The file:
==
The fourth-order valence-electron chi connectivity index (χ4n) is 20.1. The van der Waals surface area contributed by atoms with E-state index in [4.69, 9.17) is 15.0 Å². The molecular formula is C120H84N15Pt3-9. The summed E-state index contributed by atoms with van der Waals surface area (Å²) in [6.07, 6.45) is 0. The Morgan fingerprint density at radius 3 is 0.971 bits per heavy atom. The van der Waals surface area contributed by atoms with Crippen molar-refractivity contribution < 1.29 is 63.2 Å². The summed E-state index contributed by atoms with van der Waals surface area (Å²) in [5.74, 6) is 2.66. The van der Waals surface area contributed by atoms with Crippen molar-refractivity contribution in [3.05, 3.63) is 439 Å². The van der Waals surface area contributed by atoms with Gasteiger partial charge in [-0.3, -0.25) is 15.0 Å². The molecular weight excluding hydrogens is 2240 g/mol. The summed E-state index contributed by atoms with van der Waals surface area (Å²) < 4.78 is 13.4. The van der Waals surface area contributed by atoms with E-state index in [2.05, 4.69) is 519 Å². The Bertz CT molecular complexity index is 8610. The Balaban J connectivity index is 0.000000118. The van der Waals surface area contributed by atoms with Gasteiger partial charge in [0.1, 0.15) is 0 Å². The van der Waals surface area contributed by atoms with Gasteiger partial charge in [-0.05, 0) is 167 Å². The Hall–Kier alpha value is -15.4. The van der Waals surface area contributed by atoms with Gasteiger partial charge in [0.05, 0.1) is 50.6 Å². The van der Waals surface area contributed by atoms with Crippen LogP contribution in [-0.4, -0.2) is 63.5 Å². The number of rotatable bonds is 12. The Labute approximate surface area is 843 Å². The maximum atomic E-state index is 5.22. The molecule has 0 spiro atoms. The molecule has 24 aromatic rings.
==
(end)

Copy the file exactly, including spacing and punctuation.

The fourth-order valence-electron chi connectivity index (χ4n) is 20.1. The van der Waals surface area contributed by atoms with E-state index in [4.69, 9.17) is 15.0 Å². The molecular formula is C120H84N15Pt3-9. The summed E-state index contributed by atoms with van der Waals surface area (Å²) in [6.07, 6.45) is 0. The Morgan fingerprint density at radius 3 is 0.971 bits per heavy atom. The van der Waals surface area contributed by atoms with Crippen molar-refractivity contribution < 1.29 is 63.2 Å². The summed E-state index contributed by atoms with van der Waals surface area (Å²) in [5.74, 6) is 2.66. The van der Waals surface area contributed by atoms with Crippen molar-refractivity contribution in [3.05, 3.63) is 439 Å². The van der Waals surface area contributed by atoms with Gasteiger partial charge in [-0.3, -0.25) is 15.0 Å². The molecular weight excluding hydrogens is 2240 g/mol. The summed E-state index contributed by atoms with van der Waals surface area (Å²) < 4.78 is 13.4. The van der Waals surface area contributed by atoms with E-state index in [2.05, 4.69) is 519 Å². The Bertz CT molecular complexity index is 8610. The Balaban J connectivity index is 0.000000118. The van der Waals surface area contributed by atoms with Gasteiger partial charge in [0.1, 0.15) is 0 Å². The van der Waals surface area contributed by atoms with Gasteiger partial charge in [-0.05, 0) is 167 Å². The Hall–Kier alpha value is -15.4. The van der Waals surface area contributed by atoms with Gasteiger partial charge in [0.05, 0.1) is 50.6 Å². The van der Waals surface area contributed by atoms with Crippen LogP contribution in [-0.4, -0.2) is 63.5 Å². The number of rotatable bonds is 12. The Labute approximate surface area is 843 Å². The maximum atomic E-state index is 5.22. The molecule has 0 spiro atoms. The molecule has 24 aromatic rings.